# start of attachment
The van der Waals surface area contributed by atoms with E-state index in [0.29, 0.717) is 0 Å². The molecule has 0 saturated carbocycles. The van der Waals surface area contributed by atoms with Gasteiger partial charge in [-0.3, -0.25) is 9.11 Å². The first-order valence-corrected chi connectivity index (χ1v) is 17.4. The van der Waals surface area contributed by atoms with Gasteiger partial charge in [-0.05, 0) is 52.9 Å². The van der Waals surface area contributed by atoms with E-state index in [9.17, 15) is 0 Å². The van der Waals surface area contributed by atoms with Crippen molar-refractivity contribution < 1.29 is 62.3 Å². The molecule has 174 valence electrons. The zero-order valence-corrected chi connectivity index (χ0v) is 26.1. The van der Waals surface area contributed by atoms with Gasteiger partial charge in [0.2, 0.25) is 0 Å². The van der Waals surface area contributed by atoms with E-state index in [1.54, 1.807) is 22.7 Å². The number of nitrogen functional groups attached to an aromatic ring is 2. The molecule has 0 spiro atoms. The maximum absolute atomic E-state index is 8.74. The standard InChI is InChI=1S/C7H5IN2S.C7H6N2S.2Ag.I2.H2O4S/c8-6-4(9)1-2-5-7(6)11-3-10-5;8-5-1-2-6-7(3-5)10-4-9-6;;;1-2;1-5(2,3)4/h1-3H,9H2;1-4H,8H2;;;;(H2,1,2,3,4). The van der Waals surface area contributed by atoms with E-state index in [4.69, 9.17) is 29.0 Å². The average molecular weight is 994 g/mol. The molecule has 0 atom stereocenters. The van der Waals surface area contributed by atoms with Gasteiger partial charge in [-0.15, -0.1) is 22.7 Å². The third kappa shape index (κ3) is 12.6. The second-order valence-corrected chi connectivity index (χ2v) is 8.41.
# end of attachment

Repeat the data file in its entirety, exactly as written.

The van der Waals surface area contributed by atoms with E-state index in [0.29, 0.717) is 0 Å². The molecule has 0 saturated carbocycles. The van der Waals surface area contributed by atoms with Gasteiger partial charge in [-0.3, -0.25) is 9.11 Å². The first-order valence-corrected chi connectivity index (χ1v) is 17.4. The van der Waals surface area contributed by atoms with Gasteiger partial charge in [-0.05, 0) is 52.9 Å². The van der Waals surface area contributed by atoms with E-state index in [9.17, 15) is 0 Å². The van der Waals surface area contributed by atoms with Crippen molar-refractivity contribution < 1.29 is 62.3 Å². The molecule has 174 valence electrons. The zero-order valence-corrected chi connectivity index (χ0v) is 26.1. The van der Waals surface area contributed by atoms with Gasteiger partial charge in [0.2, 0.25) is 0 Å². The van der Waals surface area contributed by atoms with E-state index in [1.54, 1.807) is 22.7 Å². The number of nitrogen functional groups attached to an aromatic ring is 2. The molecule has 0 spiro atoms. The maximum absolute atomic E-state index is 8.74. The standard InChI is InChI=1S/C7H5IN2S.C7H6N2S.2Ag.I2.H2O4S/c8-6-4(9)1-2-5-7(6)11-3-10-5;8-5-1-2-6-7(3-5)10-4-9-6;;;1-2;1-5(2,3)4/h1-3H,9H2;1-4H,8H2;;;;(H2,1,2,3,4). The van der Waals surface area contributed by atoms with E-state index in [4.69, 9.17) is 29.0 Å². The average molecular weight is 994 g/mol. The molecule has 0 atom stereocenters. The van der Waals surface area contributed by atoms with Gasteiger partial charge in [-0.15, -0.1) is 22.7 Å². The third kappa shape index (κ3) is 12.6. The second-order valence-corrected chi connectivity index (χ2v) is 8.41.